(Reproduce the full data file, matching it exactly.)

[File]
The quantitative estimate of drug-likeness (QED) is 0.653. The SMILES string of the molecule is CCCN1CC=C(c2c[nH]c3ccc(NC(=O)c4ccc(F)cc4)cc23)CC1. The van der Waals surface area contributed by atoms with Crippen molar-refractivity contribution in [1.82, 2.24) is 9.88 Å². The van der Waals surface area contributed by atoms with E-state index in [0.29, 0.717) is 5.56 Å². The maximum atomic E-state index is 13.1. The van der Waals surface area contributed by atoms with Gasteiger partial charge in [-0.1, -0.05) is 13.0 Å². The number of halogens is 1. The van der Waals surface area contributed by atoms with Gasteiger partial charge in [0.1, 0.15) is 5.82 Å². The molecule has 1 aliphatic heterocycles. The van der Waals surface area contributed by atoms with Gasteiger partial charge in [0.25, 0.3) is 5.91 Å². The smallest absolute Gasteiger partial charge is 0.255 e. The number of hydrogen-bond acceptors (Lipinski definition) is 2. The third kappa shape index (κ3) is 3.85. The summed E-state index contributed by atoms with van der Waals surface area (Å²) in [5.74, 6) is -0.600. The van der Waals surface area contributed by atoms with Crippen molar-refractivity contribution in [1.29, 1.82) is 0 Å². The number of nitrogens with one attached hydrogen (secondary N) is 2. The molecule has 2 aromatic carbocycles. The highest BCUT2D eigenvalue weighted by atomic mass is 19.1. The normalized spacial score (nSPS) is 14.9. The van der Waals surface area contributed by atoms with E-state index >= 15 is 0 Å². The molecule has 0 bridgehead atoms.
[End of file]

The quantitative estimate of drug-likeness (QED) is 0.653. The SMILES string of the molecule is CCCN1CC=C(c2c[nH]c3ccc(NC(=O)c4ccc(F)cc4)cc23)CC1. The van der Waals surface area contributed by atoms with Crippen molar-refractivity contribution in [1.82, 2.24) is 9.88 Å². The van der Waals surface area contributed by atoms with E-state index in [0.29, 0.717) is 5.56 Å². The maximum atomic E-state index is 13.1. The van der Waals surface area contributed by atoms with Gasteiger partial charge in [-0.1, -0.05) is 13.0 Å². The number of halogens is 1. The van der Waals surface area contributed by atoms with Gasteiger partial charge in [0.1, 0.15) is 5.82 Å². The molecule has 1 aliphatic heterocycles. The van der Waals surface area contributed by atoms with Gasteiger partial charge in [0.25, 0.3) is 5.91 Å². The smallest absolute Gasteiger partial charge is 0.255 e. The number of hydrogen-bond acceptors (Lipinski definition) is 2. The third kappa shape index (κ3) is 3.85. The summed E-state index contributed by atoms with van der Waals surface area (Å²) in [5.74, 6) is -0.600. The van der Waals surface area contributed by atoms with Crippen molar-refractivity contribution in [1.29, 1.82) is 0 Å². The number of nitrogens with one attached hydrogen (secondary N) is 2. The molecule has 2 aromatic carbocycles. The highest BCUT2D eigenvalue weighted by atomic mass is 19.1. The normalized spacial score (nSPS) is 14.9. The van der Waals surface area contributed by atoms with E-state index >= 15 is 0 Å². The molecule has 0 bridgehead atoms.